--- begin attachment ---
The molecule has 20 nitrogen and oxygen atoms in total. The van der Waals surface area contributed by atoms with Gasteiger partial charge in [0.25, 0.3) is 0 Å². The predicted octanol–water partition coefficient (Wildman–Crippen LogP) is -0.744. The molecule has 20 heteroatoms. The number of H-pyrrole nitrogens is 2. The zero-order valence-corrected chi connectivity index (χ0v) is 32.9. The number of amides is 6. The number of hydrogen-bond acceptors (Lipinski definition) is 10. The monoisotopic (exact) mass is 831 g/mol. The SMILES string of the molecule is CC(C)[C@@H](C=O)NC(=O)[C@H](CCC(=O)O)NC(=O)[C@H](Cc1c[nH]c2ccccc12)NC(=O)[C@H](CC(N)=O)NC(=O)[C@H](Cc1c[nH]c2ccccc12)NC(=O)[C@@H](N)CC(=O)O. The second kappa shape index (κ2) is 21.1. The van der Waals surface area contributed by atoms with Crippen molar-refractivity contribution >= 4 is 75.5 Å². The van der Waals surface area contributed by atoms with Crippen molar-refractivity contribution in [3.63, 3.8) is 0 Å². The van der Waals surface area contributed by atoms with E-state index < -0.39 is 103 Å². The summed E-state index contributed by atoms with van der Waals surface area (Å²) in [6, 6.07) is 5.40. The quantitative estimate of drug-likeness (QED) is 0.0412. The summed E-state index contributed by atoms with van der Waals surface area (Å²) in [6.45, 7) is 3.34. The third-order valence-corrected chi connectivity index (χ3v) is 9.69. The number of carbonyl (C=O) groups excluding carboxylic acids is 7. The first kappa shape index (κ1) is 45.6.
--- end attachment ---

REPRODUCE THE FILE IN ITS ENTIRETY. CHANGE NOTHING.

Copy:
The molecule has 20 nitrogen and oxygen atoms in total. The van der Waals surface area contributed by atoms with Gasteiger partial charge in [0.25, 0.3) is 0 Å². The predicted octanol–water partition coefficient (Wildman–Crippen LogP) is -0.744. The molecule has 20 heteroatoms. The number of H-pyrrole nitrogens is 2. The zero-order valence-corrected chi connectivity index (χ0v) is 32.9. The number of amides is 6. The number of hydrogen-bond acceptors (Lipinski definition) is 10. The monoisotopic (exact) mass is 831 g/mol. The SMILES string of the molecule is CC(C)[C@@H](C=O)NC(=O)[C@H](CCC(=O)O)NC(=O)[C@H](Cc1c[nH]c2ccccc12)NC(=O)[C@H](CC(N)=O)NC(=O)[C@H](Cc1c[nH]c2ccccc12)NC(=O)[C@@H](N)CC(=O)O. The second kappa shape index (κ2) is 21.1. The van der Waals surface area contributed by atoms with Crippen molar-refractivity contribution >= 4 is 75.5 Å². The van der Waals surface area contributed by atoms with Crippen molar-refractivity contribution in [3.63, 3.8) is 0 Å². The van der Waals surface area contributed by atoms with E-state index < -0.39 is 103 Å². The summed E-state index contributed by atoms with van der Waals surface area (Å²) in [6, 6.07) is 5.40. The quantitative estimate of drug-likeness (QED) is 0.0412. The summed E-state index contributed by atoms with van der Waals surface area (Å²) in [6.45, 7) is 3.34. The third-order valence-corrected chi connectivity index (χ3v) is 9.69. The number of carbonyl (C=O) groups excluding carboxylic acids is 7. The first kappa shape index (κ1) is 45.6.